There are few companies that are witness to The Great Digital Transformation of the world at the scale of IBM.
And as that transformation overtakes the marketing department — an epic collision of cultures like no other in the history of business — I envy the court-side seats they have seeing this play out across many different organizations, in many different industries, all around the globe.
So I was excited by the opportunity to interview John Kennedy, IBM’s Vice President of Corporate Marketing, on his perspective of this transformation — both with their customers and within their own organization.
Can you start by telling us a bit about your background and your current role as VP Corporate Marketing at IBM?
I’m IBM’s Vice President of Corporate Marketing, where I’m responsible for the company’s global brand development and marketing programs. I also lead marketing for IBM’s “Smarter Planet” initiative, which will reach its 5th anniversary this fall.
I started my marketing career at Procter & Gamble, where I worked on brands such as Downy, so my career has run the gamut from B2C to B2B.
I often quote IBM’s CMO study from last year stating that marketers felt they were facing enormous complexity and that many of them didn’t feel prepared for it. Would you say that’s still true today? Why?
Yes and what’s more, we’re still at the beginning of this journey. The digitization of business and the growth of mobile commerce are in their infancy, especially when you look at emerging markets. For a few years now, IBM has been describing this concept of the world becoming more instrumented, interconnected, and intelligent — that the planet is getting smarter. We are now seeing this happen.
“IBM has been describing this concept of the world becoming more instrumented, interconnected, and intelligent.”
Businesses are performing at new levels as a result of data — much of it customer data. This growing amount of data — which customers are generating from an increasing variety of sources — present a huge opportunity for CMOs. Marketers are analyzing big data to gain nuggets of insight into what customers want, which enables companies to deliver better products and services.
That changes the role of the CMO. So rather than focus on advertising campaigns and promotions, today’s CMOs can use big data to understand how people connect, what they desire, and what motivates them to make a purchase.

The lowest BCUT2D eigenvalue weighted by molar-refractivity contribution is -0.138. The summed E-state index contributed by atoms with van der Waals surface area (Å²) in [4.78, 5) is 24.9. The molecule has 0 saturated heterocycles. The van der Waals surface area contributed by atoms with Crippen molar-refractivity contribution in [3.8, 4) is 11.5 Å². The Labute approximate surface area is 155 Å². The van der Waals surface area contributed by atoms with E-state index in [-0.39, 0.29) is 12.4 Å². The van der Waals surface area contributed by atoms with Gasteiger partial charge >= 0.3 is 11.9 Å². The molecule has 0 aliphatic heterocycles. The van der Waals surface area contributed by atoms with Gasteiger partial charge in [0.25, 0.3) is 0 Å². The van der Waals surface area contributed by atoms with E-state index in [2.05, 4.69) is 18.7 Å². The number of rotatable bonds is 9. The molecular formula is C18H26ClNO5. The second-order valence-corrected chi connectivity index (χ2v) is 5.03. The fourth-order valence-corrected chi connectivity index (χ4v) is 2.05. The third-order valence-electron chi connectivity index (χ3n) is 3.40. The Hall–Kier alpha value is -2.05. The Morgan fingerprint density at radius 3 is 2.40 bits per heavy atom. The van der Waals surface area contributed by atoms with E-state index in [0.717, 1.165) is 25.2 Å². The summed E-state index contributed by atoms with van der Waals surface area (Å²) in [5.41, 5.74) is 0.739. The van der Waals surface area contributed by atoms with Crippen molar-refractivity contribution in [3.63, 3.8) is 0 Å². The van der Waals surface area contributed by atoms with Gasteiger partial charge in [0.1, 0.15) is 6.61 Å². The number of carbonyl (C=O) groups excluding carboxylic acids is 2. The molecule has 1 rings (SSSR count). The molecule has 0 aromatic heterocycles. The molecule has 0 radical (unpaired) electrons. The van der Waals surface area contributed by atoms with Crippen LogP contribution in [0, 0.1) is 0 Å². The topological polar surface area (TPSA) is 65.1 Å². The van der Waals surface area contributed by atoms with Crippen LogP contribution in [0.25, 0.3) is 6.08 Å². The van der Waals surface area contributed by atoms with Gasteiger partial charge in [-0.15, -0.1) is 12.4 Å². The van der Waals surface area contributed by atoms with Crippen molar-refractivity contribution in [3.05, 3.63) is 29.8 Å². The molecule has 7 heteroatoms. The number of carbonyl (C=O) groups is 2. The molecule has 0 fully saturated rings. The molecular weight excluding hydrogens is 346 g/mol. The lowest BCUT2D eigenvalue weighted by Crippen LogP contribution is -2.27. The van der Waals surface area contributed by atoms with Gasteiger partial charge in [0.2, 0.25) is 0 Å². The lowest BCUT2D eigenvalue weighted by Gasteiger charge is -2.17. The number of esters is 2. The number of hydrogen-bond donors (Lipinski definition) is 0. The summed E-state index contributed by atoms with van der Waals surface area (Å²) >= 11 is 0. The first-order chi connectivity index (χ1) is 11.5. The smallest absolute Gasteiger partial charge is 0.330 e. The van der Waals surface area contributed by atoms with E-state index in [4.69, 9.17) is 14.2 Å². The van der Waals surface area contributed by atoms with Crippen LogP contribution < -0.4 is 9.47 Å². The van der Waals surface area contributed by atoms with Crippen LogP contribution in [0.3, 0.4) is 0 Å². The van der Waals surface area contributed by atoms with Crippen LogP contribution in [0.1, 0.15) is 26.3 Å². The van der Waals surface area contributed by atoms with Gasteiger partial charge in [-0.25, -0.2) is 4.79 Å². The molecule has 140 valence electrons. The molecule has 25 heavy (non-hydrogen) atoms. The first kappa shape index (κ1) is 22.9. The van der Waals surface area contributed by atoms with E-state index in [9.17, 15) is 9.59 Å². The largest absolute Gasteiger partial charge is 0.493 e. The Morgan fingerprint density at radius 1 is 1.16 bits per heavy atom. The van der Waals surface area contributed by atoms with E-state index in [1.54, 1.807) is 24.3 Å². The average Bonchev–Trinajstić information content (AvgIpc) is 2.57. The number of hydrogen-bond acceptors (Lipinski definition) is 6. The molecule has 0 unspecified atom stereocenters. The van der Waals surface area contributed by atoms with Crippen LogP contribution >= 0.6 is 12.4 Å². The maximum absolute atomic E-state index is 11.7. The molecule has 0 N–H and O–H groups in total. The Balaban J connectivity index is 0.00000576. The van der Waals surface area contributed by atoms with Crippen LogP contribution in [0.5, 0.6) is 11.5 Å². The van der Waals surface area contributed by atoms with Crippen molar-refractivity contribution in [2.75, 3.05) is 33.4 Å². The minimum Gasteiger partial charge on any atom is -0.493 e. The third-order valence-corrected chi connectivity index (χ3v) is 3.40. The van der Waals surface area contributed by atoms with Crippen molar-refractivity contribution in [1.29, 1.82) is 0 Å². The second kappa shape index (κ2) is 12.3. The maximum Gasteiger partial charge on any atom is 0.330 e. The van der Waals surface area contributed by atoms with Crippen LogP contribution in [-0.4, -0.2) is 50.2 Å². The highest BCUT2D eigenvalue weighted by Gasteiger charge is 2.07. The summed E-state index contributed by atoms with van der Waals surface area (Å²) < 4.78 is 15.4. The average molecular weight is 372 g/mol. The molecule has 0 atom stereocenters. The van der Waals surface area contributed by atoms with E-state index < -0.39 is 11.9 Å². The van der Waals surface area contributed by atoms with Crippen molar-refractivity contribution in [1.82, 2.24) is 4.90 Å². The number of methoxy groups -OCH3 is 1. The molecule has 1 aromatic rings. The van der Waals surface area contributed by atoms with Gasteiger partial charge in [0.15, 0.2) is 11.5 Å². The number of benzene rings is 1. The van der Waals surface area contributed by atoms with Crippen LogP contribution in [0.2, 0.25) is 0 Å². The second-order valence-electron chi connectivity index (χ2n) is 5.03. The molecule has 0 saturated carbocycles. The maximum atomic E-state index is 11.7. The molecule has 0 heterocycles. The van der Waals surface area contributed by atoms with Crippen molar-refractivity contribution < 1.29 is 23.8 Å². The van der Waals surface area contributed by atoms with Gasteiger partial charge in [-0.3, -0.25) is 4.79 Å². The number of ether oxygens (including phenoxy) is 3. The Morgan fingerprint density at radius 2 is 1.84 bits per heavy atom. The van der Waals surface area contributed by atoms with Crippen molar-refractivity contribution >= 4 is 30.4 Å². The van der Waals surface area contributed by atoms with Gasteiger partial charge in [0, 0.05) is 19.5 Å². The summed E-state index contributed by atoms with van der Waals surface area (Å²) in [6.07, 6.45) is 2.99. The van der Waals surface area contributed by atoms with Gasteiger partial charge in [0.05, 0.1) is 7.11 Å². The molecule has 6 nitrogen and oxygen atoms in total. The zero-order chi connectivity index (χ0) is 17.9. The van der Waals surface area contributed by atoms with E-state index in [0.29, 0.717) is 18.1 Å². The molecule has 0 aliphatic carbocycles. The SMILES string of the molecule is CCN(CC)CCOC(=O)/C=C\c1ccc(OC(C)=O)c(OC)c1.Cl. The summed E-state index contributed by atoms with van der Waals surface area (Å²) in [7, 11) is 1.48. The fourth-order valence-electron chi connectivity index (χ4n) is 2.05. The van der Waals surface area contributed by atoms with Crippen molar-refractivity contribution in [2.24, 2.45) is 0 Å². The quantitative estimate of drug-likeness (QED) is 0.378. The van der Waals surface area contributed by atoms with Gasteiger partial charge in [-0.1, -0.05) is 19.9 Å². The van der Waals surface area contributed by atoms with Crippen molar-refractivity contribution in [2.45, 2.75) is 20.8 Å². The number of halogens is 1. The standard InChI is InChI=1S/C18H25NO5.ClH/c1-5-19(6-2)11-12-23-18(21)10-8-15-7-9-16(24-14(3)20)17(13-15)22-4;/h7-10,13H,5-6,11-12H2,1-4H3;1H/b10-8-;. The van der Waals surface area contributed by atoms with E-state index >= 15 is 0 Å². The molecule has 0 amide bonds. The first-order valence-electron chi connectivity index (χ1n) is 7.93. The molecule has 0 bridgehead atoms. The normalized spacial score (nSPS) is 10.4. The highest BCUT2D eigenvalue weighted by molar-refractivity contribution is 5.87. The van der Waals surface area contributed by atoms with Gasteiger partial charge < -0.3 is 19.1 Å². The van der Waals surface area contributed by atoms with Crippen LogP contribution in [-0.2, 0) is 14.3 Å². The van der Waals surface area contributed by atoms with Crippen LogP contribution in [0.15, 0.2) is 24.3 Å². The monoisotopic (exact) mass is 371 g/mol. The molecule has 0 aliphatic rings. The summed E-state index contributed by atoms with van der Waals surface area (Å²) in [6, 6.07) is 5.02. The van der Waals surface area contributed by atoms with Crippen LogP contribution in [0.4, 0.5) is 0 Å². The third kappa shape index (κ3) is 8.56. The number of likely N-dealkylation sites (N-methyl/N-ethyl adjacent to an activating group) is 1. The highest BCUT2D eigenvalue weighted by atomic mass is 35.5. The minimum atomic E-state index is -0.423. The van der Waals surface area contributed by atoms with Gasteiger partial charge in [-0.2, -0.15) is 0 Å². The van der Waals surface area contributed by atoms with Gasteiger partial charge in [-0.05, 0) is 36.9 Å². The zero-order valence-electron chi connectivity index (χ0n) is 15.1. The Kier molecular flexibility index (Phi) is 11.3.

We’re seeing the marketing function change in three powerful ways. Marketers must get to know each customer as an individual; they must create what we describe as a “system of engagement” to create seamless experiences for customers across channels; and finally, marketers need to create a brand and company culture that are authentic and inseparable.
This is a big change from the past, when marketers planned and executed on the basis of aggregated demographics and broad campaigns. Big data provides marketers new visibility to their customers at the individual level, and to make marketing feel like a welcomed service instead of a promotional pitch. Content-oriented marketing models enable this shift since marketers are connecting with customers in new ways beyond demand generation and brand awareness.
“This is a big change from the past, when marketers planned and executed on the basis of aggregated demographics and broad campaigns.”
How is the organizational structure and talent composition of the marketing department changing to adapt to this complexity, especially around its increased dependency on software and data?
Data-driven marketing is still in its infancy and some industries, like retail and banking, have a head start. Don’t forget that marketing is probably the last C-suite function to be integrated with its own enterprise IT stack, playing catch-up to areas such as finance, HR and supply chain.
But CMOs are responding by integrating new kinds of capabilities on their teams. We’re seeing new job titles. Not just to analyze and model information, but to create insights in new ways and better understand preferences. Within IBM, my teams are now working much more closely with IBM Research on areas like front-office transformation and social media. We’re working with several scientists right now to understand the evolution of commerce and to improve our ability to quantify the business outcomes from some of these trends.